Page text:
Although spray foam insulation has been in use since the 1940s, primarily for aircraft, for the past 30 years, continual product innovation has seen the increased adoption of spray foam insulation in residential and commercial construction. The rapid growth of sprayed foam insulation in building construction, thanks in part to its immediate and long-term benefits, has allowed the insulation material to sit confidently alongside traditional insulation types in providing thermal comfort for building occupants.
Although spray foam insulation has been in use since the 1940s, primarily for aircraft, for the past 30 years, continual product innovation has seen the increased adoption of spray foam insulation in residential and commercial construction. The rapid growth of sprayed foam insulation in building construction, thanks in part to its immediate and long-term benefits, has allowed the insulation material to sit confidently alongside traditional insulation types in providing thermal comfort for building occupants.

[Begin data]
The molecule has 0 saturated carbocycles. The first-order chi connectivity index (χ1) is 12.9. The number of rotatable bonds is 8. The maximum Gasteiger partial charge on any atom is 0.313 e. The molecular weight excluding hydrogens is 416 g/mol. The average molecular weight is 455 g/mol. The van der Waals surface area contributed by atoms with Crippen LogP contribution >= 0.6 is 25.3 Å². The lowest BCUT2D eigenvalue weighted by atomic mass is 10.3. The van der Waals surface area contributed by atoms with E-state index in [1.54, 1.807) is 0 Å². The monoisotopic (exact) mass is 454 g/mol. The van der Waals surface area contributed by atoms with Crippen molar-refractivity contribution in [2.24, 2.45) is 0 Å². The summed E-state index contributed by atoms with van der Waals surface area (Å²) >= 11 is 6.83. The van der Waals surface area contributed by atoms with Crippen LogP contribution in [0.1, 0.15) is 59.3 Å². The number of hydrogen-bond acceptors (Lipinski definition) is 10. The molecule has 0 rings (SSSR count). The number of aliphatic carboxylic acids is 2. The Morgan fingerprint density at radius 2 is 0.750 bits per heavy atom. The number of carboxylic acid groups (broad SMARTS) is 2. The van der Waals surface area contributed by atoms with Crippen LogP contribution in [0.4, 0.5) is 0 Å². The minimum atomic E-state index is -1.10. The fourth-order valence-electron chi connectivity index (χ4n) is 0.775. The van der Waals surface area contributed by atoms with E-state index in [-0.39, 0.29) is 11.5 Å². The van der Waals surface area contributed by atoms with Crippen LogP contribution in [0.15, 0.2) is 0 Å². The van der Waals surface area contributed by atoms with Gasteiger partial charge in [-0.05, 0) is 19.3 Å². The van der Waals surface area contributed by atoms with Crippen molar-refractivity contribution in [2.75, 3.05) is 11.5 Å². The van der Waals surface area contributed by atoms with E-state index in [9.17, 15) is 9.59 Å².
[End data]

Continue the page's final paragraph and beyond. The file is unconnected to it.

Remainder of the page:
If you don't have the patience to slowly fill the void with spray foam through holes drilled in one of the studs, you could (if you were an experienced carpenter) use a Sawzall to remove one of the studs and re-frame the corner as a two-stud corner. Then you could either insulate the void with a fiberglass batt or simply present the two-stud corner to the spray-foam contractor as an accessible corner. https://www.youtube.com/v/ggLAUsiuI_o?version=3